News From Roseshire: Which Rosés Should We Be Drinking Now?
The latest in the world of rosé
Sarah Hyde paints a picture of today’s rosé wine industry and where to go for your next bottle (or can).
News From Roseshire
As this article was about to go to press, the fires broke out in St Tropez. Almost one week later it’s good to be able to report that, after some rain on the nights of 24 and 25 August, the fires are now under control. Tragically, there is fire damage to around 1000 hectares of vine. Sadly, the Plaine des Maures nature reserve has also been devastated. All this from a fire possibly caused by a discarded cigarette (more in The Wine Spectator). And for those who would like to make a donation, please visit leetchi.com.
At this time Chateau Leoube, Ott Chateau Escalans (Whispering Angel) and Chateau La Coste are unaffected, as is the Island of Porquerolles. However, at the time of going to press fire trucks were still on stand by in anticipation of a strong west wind. Harvest is underway and, although yields are lower this year, quality is high.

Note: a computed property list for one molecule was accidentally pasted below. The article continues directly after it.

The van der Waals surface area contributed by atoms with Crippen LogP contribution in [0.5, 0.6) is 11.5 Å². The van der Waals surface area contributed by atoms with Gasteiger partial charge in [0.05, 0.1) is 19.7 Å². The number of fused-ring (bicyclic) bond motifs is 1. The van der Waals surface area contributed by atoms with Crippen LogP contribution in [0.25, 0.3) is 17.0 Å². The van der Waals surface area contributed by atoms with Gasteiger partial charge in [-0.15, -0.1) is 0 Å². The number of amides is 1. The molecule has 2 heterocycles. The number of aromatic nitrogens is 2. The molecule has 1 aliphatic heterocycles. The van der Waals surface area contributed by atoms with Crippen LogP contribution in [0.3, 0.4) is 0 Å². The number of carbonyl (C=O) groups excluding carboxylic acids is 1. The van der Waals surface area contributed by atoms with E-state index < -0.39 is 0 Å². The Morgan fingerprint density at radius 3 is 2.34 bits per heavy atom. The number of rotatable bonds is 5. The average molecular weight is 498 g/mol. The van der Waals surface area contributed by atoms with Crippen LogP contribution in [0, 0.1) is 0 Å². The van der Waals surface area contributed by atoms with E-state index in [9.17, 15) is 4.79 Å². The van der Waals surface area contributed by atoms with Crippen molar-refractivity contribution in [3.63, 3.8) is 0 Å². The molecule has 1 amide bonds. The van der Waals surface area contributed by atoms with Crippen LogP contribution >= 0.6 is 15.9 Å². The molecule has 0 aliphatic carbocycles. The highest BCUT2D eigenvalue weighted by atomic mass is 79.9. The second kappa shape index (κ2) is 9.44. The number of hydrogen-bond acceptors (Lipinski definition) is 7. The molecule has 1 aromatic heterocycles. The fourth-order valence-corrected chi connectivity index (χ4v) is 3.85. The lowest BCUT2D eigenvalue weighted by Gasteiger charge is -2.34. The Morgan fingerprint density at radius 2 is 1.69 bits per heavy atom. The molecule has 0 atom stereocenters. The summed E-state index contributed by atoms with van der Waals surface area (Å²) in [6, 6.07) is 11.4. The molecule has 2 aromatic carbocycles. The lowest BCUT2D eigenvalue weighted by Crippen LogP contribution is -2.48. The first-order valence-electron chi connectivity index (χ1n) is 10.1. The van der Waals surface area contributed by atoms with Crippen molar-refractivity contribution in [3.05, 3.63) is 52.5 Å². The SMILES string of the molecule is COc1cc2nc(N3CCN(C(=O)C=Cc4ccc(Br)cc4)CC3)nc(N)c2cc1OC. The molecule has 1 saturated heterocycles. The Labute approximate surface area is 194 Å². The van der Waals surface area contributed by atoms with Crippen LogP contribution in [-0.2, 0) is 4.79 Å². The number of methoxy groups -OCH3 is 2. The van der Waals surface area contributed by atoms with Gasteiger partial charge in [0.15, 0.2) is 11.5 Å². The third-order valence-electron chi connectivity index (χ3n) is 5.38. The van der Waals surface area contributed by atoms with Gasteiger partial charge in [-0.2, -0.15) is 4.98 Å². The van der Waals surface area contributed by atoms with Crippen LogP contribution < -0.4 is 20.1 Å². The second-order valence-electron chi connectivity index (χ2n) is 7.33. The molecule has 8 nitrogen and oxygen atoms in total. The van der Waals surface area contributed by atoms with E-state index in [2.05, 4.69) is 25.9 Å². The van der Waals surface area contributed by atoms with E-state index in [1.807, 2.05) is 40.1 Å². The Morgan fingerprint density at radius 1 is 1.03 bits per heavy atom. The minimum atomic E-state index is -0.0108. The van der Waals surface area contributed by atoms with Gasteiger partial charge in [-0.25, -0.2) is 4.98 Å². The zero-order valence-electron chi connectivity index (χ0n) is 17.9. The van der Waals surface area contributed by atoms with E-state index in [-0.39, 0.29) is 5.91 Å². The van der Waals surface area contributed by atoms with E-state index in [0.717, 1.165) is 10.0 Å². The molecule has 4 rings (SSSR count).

2021 has been very hard for wine growers in France, with frost affecting the vines across the country in winter and the fires this summer. It’s hard not to think that nature is making a point by kicking France where it hurts and drawing this agricultural nation’s attention to the serious and neglected issue of global warming.
Some commentators have decried the celebrity interest in Provence – and it is certain that growing rosé has become a lifestyle for the rich and famous, pushing up prices and making the playing field much less equal for the less cash-rich locals. But this does mean there is plenty of powerful interest invested in ‘Roseshire’, and the care and protection of the land and environment will be supported by some high-profile players, not least Mrs George Clooney, as the Clooney’s have recently finally completed their purchase of Domaine du Canadel at Brignoles.
Out of Africa